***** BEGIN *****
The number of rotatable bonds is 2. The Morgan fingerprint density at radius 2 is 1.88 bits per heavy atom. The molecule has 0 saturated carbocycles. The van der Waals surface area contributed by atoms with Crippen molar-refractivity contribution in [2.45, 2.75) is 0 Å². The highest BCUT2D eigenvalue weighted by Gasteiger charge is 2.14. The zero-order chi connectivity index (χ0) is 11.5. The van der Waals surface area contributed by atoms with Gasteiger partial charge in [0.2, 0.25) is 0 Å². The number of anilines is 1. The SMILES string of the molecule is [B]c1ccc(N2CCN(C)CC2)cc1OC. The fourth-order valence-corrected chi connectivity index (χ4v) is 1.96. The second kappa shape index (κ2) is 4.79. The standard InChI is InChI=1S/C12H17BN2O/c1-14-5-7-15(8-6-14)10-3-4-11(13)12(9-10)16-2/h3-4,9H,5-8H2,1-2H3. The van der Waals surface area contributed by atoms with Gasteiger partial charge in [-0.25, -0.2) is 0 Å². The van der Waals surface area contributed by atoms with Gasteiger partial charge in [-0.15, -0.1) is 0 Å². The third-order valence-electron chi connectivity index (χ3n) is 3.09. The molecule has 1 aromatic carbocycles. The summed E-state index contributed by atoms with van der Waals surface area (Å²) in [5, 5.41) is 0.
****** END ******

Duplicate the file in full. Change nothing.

The number of rotatable bonds is 2. The Morgan fingerprint density at radius 2 is 1.88 bits per heavy atom. The molecule has 0 saturated carbocycles. The van der Waals surface area contributed by atoms with Crippen molar-refractivity contribution in [2.45, 2.75) is 0 Å². The highest BCUT2D eigenvalue weighted by Gasteiger charge is 2.14. The zero-order chi connectivity index (χ0) is 11.5. The van der Waals surface area contributed by atoms with Gasteiger partial charge in [0.2, 0.25) is 0 Å². The number of anilines is 1. The SMILES string of the molecule is [B]c1ccc(N2CCN(C)CC2)cc1OC. The fourth-order valence-corrected chi connectivity index (χ4v) is 1.96. The second kappa shape index (κ2) is 4.79. The standard InChI is InChI=1S/C12H17BN2O/c1-14-5-7-15(8-6-14)10-3-4-11(13)12(9-10)16-2/h3-4,9H,5-8H2,1-2H3. The van der Waals surface area contributed by atoms with Gasteiger partial charge in [-0.25, -0.2) is 0 Å². The van der Waals surface area contributed by atoms with Gasteiger partial charge in [-0.15, -0.1) is 0 Å². The third-order valence-electron chi connectivity index (χ3n) is 3.09. The molecule has 1 aromatic carbocycles. The summed E-state index contributed by atoms with van der Waals surface area (Å²) in [5, 5.41) is 0.